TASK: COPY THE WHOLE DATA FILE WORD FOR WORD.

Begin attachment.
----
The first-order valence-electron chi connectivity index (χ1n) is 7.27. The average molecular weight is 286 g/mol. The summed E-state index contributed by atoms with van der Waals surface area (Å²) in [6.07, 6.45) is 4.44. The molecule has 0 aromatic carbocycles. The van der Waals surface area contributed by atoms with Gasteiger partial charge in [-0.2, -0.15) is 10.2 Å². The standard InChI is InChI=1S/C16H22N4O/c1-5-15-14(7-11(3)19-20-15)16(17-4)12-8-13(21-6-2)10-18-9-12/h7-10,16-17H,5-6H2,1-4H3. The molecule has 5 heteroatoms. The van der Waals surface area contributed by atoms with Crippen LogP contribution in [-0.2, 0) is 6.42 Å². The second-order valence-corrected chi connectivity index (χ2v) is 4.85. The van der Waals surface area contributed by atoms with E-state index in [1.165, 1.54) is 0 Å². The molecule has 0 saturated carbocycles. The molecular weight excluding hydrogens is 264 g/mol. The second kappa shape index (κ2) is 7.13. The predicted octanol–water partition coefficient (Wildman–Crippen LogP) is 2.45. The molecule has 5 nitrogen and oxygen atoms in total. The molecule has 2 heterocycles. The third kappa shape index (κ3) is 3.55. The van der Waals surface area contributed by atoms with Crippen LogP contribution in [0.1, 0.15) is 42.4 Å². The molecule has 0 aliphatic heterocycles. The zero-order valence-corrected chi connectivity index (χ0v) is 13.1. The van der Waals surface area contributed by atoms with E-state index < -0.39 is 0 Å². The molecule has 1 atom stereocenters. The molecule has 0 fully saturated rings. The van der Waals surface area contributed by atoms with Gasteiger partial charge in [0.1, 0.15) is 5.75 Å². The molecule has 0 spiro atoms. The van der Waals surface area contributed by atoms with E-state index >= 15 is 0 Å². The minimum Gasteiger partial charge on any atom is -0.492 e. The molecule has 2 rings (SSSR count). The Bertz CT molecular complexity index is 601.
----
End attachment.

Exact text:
The first-order valence-electron chi connectivity index (χ1n) is 7.27. The average molecular weight is 286 g/mol. The summed E-state index contributed by atoms with van der Waals surface area (Å²) in [6.07, 6.45) is 4.44. The molecule has 0 aromatic carbocycles. The van der Waals surface area contributed by atoms with Gasteiger partial charge in [-0.2, -0.15) is 10.2 Å². The standard InChI is InChI=1S/C16H22N4O/c1-5-15-14(7-11(3)19-20-15)16(17-4)12-8-13(21-6-2)10-18-9-12/h7-10,16-17H,5-6H2,1-4H3. The molecule has 5 heteroatoms. The van der Waals surface area contributed by atoms with Crippen LogP contribution in [-0.2, 0) is 6.42 Å². The second-order valence-corrected chi connectivity index (χ2v) is 4.85. The van der Waals surface area contributed by atoms with E-state index in [1.165, 1.54) is 0 Å². The molecule has 0 saturated carbocycles. The molecular weight excluding hydrogens is 264 g/mol. The second kappa shape index (κ2) is 7.13. The predicted octanol–water partition coefficient (Wildman–Crippen LogP) is 2.45. The molecule has 5 nitrogen and oxygen atoms in total. The molecule has 2 heterocycles. The third kappa shape index (κ3) is 3.55. The van der Waals surface area contributed by atoms with Crippen LogP contribution in [0.1, 0.15) is 42.4 Å². The molecule has 0 aliphatic heterocycles. The zero-order valence-corrected chi connectivity index (χ0v) is 13.1. The van der Waals surface area contributed by atoms with E-state index < -0.39 is 0 Å². The molecule has 1 atom stereocenters. The molecule has 0 fully saturated rings. The van der Waals surface area contributed by atoms with Gasteiger partial charge in [0.1, 0.15) is 5.75 Å². The molecule has 0 spiro atoms. The van der Waals surface area contributed by atoms with E-state index >= 15 is 0 Å². The minimum Gasteiger partial charge on any atom is -0.492 e. The molecule has 2 rings (SSSR count). The Bertz CT molecular complexity index is 601.